Jacqueline Smith

M.A. Student
B.A. Dalhousie University (2016)

Jacqueline is from Opaskwayak Cree Nation and The Pas, Manitoba located in Treaty 5 territory. After completing the first year of her undergrad at the University College of the North in The Pas, she transferred to Dalhousie University in the fall of 2012. In 2016 she completed her Bachelor of Arts degree in French and History, with a minor in Canadian Studies. Her undergraduate degree provided her with the opportunity to study in different geographic contexts including France, Northern Ireland, and Nunavut. During her undergrad, she also held many executive positions in societies including President of the Dalhousie Canadian Studies Society, Co-President of the Dalhousie Native Student Association, and Vice-President of the Northern Ireland Dialogue for Peace Society. She is now completing her Master of Arts degree in the Department of Indigenous Studies at the University of Saskatchewan. Her research interests include residential schools and the intergenerational effects of residential schools. In her thesis project, she hopes to look at the connection between residential schools in Manitoba and the province’s high rate of Indigenous children in foster care.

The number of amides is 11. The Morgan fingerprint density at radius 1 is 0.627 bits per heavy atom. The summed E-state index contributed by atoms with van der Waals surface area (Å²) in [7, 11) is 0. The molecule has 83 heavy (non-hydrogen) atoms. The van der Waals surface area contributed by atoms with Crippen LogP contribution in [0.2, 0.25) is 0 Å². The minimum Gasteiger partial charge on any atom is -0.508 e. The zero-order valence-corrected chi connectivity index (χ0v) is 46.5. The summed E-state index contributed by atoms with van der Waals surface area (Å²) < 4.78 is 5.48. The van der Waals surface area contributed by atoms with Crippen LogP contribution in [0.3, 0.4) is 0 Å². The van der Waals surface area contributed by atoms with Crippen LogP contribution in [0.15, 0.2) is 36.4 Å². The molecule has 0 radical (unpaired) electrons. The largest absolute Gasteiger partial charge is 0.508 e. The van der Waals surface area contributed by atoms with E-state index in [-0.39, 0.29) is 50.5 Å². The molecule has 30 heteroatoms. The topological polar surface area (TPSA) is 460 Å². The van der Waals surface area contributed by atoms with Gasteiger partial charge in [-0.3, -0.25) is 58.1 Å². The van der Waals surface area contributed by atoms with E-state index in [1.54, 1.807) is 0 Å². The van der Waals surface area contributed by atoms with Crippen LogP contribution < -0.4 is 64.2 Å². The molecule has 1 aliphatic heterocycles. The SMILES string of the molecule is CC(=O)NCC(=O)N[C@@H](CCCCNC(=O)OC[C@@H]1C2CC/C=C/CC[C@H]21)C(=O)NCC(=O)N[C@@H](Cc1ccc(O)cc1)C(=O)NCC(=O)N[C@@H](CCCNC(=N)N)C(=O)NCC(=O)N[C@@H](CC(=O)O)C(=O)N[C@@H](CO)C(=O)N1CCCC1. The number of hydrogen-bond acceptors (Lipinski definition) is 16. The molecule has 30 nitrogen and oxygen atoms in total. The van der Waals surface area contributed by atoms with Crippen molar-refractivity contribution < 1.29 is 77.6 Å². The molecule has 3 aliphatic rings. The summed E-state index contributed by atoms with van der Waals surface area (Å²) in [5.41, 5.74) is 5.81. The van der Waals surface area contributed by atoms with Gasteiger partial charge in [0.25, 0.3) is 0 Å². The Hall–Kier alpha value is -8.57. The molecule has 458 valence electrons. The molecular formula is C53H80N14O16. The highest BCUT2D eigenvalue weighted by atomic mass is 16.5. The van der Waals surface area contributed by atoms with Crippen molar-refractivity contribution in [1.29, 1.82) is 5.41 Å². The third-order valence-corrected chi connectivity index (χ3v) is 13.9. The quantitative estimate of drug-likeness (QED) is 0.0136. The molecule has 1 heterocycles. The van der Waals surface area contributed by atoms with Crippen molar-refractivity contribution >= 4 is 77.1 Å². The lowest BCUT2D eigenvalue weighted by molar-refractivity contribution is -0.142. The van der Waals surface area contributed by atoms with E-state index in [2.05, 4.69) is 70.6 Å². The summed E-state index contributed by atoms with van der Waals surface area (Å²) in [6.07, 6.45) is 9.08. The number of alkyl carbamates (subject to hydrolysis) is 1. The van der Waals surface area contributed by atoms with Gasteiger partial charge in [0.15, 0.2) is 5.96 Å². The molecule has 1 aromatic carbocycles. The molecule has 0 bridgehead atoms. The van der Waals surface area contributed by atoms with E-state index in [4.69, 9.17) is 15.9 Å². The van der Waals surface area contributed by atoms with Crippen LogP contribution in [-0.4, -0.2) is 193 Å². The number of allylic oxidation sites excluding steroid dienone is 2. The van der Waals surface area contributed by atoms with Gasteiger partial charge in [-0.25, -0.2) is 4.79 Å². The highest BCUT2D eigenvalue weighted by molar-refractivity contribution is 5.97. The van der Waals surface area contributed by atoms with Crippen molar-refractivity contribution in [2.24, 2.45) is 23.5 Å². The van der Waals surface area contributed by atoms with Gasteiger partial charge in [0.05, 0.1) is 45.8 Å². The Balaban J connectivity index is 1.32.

Mylan Tootoosis

Ph.D. Student 
M.A. University of Victoria (2013)
B.A. Institute of American Indian Arts (2011)